BC Children’s Hospital is launching a new clinical research program that promises to change the medical paradigm for diagnosing and treating intellectual disability in children.
The program, called “Treatable Intellectual Disability Endeavour in BC (TIDE-BC),” features a diagnostic protocol of specific lab tests to identify all children in BC who have a treatable form of intellectual disability that’s caused by a class of rare metabolic diseases.
Early diagnosis and therapy for children who have treatable intellectual disability can significantly improve their development and their future as adults.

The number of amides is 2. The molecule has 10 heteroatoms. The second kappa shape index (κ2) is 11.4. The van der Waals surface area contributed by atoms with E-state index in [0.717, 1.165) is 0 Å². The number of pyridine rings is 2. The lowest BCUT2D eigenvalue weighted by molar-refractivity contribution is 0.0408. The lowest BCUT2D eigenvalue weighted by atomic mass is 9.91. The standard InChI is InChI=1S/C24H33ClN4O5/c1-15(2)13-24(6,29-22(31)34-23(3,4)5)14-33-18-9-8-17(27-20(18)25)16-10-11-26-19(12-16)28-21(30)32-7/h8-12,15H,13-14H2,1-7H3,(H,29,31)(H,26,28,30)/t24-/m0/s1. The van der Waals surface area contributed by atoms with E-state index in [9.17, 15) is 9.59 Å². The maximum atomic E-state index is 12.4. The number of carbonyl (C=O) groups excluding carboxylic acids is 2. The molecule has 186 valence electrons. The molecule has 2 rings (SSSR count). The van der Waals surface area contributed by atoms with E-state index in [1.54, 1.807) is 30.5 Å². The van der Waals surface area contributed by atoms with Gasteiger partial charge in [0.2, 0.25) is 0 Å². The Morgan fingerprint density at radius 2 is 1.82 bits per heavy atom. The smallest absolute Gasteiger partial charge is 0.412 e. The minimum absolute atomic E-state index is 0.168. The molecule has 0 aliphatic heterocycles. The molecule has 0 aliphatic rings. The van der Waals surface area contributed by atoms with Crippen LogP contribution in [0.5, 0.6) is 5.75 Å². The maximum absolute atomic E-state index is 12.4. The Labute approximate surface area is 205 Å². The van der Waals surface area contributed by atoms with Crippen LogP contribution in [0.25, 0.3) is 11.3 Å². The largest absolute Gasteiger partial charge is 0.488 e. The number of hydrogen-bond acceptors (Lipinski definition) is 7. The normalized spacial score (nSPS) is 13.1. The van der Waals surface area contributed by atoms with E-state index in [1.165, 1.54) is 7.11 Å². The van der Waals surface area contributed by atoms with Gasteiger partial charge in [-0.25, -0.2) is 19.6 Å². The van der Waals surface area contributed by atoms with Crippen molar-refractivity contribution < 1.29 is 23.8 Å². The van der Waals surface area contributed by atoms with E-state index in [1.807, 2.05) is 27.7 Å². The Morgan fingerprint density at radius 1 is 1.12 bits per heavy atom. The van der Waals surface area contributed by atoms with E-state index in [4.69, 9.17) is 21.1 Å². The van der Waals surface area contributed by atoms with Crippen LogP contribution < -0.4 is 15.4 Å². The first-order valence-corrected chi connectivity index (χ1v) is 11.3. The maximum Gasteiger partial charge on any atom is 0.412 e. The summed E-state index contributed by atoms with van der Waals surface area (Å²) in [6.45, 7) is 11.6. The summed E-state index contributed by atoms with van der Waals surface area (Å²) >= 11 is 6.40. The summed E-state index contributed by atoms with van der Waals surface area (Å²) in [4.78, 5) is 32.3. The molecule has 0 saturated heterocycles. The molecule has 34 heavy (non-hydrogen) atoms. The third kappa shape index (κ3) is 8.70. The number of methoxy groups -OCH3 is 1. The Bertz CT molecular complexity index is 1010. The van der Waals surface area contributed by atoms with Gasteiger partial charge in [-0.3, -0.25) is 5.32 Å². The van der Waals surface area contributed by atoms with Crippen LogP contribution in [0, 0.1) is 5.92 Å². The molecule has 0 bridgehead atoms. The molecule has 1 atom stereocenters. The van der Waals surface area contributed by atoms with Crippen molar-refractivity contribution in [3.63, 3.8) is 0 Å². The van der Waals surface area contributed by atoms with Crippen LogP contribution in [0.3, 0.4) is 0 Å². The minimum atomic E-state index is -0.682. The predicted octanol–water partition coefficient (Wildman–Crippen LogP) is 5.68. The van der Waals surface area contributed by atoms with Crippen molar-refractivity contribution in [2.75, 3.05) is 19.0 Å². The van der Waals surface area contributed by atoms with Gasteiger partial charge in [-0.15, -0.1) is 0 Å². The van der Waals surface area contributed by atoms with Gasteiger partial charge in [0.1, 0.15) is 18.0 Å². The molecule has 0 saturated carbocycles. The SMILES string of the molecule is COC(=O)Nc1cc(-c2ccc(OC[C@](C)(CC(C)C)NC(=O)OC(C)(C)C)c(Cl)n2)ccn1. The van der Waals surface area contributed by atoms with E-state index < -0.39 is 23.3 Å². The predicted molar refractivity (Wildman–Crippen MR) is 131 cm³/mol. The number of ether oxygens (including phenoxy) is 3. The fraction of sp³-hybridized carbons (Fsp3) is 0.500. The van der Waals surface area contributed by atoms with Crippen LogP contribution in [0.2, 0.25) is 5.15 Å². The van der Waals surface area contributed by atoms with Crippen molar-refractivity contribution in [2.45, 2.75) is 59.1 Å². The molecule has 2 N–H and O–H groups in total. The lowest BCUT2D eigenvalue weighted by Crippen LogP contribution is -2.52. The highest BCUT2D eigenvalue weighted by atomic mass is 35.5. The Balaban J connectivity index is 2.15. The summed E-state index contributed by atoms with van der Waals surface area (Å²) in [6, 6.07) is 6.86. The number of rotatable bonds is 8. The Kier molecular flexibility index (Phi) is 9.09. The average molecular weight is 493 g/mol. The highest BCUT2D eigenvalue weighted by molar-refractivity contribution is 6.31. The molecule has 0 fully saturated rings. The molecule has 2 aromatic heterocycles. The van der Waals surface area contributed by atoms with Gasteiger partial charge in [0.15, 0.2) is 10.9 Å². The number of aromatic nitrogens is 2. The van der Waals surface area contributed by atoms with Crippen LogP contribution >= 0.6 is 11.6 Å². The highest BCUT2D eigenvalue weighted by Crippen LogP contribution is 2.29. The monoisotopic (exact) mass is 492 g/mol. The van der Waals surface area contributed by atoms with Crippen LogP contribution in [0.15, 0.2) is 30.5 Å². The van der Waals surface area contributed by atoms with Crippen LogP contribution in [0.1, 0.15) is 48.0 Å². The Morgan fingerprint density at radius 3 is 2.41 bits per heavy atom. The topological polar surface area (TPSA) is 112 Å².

The BCCH research team reviewed the medical literature and found 75 types of inborn errors of metabolism that feature treatable intellectual disability. Accompanying symptoms can include behavioral issues, seizures, and organ problems.
It is estimated that existing treatments could help up to 50 of the 1000 children with intellectual disability of all causes who are assessed each year at BCCH, significantly improving their outcomes.
The current standard for diagnosing children with intellectual disability is to analyze their chromosomes, but this reveals genetic disorders that are not treatable and misses children with treatable intellectual disability.
In the first year of implementing TIDE-BC, the new protocol will be piloted with 400 children. In the second and third years, all children who present with intellectual disability at BC Children’s Hospital will be diagnosed using the new protocol.
Visit www.tidebc.org for more information.
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